Pubs, bars and operators will be encouraged to sign up to the guidance, which will encourage venues to commit to ensuring women leave premises safely, within the next year.
The work builds on Southwark’s Council’s Women’s Safety Charter, to which 62 venues have signed.
Training for front-of-house staff and posters to discourage harassment are expected to be among the potential measures outlined in the new charter, which was announced ahead of London’s first Women’s Night Safety Summit on Monday (24 July).
Feedback and recommendations from the event – which is being hosted by people including Valerie Shawcross, deputy mayor for transport; and Joan Smith, chair of the mayor’s Violence Against Women and Girls (VAWG) board; and attended by more than 100 people from women’s groups, charities, businesses, councils, transport organisations and the police – will also help form the basis of charter, the night czar’s office said.
“Ensuring London is safe and welcome at night is one of the mayor’s top priorities, and as the capital becomes a truly 24-hour city, we need to embed women’s safety into our planning from the beginning,” said Lamé.
“Our incredible array of bars, clubs and venues make London one of the world’s most vibrant cities after dark, but we all need to work together to make the conversation about our nightlife a positive one, and ensure that women feel confident that they can enjoy it safely.
"By helping to create the new charter, venues, operators and businesses can do their bit to help make sure women feel safe, whether they’re on the Tube, at work, or on the dance floor.”
Association of Licensed Multiple Retailers chief executive Kate Nichols said: “It is important that our venues remain friendly and welcoming places for all customers and the women’s night safety charter is another great example of a mutually beneficial partnership between authorities and eating and drinking-out venues.
“The sector is capable of achieving great things if we have the support of decision-makers at local and national levels, and nowhere is that more important than when it comes to safety.”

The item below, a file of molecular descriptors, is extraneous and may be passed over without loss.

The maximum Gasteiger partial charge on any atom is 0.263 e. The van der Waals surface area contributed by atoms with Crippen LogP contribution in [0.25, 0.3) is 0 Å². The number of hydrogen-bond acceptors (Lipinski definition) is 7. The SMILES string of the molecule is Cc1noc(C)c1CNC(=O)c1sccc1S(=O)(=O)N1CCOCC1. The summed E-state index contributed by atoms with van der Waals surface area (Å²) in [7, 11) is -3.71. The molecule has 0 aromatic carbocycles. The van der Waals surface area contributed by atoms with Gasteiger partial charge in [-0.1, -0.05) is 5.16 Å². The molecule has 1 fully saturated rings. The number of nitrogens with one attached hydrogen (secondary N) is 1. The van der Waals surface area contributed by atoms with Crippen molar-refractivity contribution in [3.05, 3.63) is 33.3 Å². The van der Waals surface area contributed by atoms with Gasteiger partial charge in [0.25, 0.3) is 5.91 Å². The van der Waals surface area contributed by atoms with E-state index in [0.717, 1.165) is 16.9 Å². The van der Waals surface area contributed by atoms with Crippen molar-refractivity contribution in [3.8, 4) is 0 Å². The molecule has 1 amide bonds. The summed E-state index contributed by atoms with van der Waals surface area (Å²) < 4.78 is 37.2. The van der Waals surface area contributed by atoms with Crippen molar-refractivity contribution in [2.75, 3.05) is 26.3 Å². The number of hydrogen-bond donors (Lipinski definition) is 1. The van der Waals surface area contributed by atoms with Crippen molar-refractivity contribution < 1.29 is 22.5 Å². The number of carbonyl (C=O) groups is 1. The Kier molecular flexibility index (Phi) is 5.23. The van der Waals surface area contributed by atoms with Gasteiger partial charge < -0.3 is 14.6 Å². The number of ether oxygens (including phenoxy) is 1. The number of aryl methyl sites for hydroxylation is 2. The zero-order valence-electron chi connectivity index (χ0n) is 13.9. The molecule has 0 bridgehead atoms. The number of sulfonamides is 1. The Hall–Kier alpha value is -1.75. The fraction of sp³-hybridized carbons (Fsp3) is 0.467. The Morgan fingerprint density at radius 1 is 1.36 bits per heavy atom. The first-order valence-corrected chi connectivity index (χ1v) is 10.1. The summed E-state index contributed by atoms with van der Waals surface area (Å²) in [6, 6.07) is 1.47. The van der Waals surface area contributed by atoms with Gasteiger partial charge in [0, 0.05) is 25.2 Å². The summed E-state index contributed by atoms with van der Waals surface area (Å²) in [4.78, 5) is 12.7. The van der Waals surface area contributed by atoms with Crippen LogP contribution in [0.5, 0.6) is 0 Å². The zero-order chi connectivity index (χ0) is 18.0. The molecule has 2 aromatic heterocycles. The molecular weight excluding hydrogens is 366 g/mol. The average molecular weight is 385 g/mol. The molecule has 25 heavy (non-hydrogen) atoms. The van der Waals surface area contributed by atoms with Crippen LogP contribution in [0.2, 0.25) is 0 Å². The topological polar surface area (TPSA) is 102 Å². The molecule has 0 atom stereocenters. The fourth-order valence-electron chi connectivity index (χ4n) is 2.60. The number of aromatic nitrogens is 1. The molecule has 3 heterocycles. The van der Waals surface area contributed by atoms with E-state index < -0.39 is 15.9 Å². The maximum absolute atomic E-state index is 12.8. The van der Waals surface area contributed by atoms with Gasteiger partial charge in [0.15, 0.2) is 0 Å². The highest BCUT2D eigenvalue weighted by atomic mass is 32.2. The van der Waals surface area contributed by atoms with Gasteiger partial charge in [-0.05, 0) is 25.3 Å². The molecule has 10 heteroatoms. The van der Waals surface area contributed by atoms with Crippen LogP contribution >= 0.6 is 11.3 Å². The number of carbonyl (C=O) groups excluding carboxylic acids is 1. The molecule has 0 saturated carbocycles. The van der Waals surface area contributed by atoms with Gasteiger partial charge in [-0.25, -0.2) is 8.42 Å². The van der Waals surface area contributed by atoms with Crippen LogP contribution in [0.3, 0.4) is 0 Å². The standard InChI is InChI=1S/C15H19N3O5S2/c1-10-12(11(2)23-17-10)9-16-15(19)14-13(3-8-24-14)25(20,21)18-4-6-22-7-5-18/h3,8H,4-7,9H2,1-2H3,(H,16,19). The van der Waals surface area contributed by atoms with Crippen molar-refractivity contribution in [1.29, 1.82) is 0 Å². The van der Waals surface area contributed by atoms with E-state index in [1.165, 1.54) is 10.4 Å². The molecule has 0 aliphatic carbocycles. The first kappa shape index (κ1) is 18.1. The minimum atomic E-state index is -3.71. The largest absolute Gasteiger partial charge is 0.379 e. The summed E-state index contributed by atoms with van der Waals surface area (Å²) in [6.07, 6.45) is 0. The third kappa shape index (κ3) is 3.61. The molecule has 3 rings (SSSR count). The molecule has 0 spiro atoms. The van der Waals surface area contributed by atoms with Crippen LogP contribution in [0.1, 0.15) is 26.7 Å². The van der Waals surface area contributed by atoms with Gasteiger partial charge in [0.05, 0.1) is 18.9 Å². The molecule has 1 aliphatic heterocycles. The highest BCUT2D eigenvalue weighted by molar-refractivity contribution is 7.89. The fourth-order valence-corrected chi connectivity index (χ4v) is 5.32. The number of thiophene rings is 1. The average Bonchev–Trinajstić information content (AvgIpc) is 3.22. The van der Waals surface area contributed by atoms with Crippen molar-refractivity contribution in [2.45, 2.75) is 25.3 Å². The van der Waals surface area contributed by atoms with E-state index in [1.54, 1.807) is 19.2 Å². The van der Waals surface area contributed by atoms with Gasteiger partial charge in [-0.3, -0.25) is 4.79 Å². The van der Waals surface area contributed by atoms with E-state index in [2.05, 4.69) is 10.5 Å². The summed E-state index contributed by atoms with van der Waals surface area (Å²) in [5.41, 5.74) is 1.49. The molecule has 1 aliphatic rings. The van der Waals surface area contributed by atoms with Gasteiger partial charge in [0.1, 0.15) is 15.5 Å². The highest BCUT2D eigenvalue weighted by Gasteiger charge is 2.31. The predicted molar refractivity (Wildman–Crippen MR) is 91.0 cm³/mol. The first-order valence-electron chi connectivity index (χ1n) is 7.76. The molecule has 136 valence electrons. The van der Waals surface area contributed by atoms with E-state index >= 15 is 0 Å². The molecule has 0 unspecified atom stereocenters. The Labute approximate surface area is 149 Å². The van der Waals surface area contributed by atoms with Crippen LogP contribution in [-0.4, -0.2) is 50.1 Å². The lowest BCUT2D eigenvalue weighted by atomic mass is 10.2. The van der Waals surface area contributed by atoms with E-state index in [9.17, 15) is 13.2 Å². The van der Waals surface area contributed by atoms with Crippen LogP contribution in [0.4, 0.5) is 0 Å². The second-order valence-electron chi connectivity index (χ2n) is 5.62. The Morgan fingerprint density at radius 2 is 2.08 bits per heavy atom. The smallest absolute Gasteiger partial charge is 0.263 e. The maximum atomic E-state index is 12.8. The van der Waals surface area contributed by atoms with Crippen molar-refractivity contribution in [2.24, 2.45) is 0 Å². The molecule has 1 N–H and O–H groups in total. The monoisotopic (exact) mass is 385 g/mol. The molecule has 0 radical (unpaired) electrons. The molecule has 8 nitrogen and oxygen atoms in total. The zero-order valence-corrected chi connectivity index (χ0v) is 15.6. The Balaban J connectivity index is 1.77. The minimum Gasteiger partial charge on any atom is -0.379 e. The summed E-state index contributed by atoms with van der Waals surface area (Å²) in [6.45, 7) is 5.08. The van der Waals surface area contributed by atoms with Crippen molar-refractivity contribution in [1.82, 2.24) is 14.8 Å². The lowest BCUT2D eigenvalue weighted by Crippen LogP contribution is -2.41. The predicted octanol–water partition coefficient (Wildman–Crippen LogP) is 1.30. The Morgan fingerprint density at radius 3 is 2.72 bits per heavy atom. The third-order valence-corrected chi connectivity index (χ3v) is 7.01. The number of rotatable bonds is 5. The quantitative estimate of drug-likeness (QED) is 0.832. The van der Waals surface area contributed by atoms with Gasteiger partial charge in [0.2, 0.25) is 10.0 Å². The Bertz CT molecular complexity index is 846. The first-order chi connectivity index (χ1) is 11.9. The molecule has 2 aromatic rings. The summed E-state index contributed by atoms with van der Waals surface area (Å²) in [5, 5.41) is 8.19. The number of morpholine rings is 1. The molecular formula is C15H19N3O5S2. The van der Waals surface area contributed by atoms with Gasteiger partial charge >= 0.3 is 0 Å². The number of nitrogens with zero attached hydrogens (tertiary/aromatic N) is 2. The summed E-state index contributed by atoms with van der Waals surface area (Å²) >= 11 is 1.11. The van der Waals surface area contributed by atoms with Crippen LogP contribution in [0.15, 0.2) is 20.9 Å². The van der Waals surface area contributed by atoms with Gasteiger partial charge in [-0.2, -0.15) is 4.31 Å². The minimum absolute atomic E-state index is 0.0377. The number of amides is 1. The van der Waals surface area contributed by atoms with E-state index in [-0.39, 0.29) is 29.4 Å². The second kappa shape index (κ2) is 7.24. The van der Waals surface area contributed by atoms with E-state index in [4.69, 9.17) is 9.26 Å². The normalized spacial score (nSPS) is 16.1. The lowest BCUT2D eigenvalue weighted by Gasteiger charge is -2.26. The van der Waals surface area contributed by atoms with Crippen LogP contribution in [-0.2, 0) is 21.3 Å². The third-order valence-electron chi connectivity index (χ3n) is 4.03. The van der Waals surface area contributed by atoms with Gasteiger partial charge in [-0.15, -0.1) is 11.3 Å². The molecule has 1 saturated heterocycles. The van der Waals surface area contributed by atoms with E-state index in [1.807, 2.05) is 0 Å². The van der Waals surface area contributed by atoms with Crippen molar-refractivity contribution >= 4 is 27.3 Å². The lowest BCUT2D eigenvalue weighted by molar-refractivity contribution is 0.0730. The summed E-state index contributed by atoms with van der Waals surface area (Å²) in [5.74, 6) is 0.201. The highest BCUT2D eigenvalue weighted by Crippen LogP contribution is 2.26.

British Beer & Pub Association chief executive Brigid Simmonds said: “The safety of customers is of the utmost concern to pub owners and operators. We work closely with our members to ensure that members of staff are in receipt of the right training and education to make sure people can feel safe and welcome in their pubs.
"I would welcome the opportunity to work with the night czar in identifying any further areas where guidance for venues and operators could be of use.”
Sophie Linden, deputy mayor for policing and crime, added: “London is one of the safest cities in the world to be a woman, but we want to make it even safer. By bringing partners together from across policing, transport and our capital’s night-time economy, we can develop a joined-up approach that helps ensure women are safe wherever they are in the evening and encourages them to report harassment or crime if it does happen.
"The first London-wide women’s night safety charter is a significant step forward in changing perceptions of the safety of London at night and encouraging women to make the most of everything the capital has to offer.”
The news comes in the same month that the Mayor of London Sadiq Khan urged pubcos to sign up to a new charter aimed at safeguarding LGBT+ venues in the city, after research revealed they had more than halved in the past decade.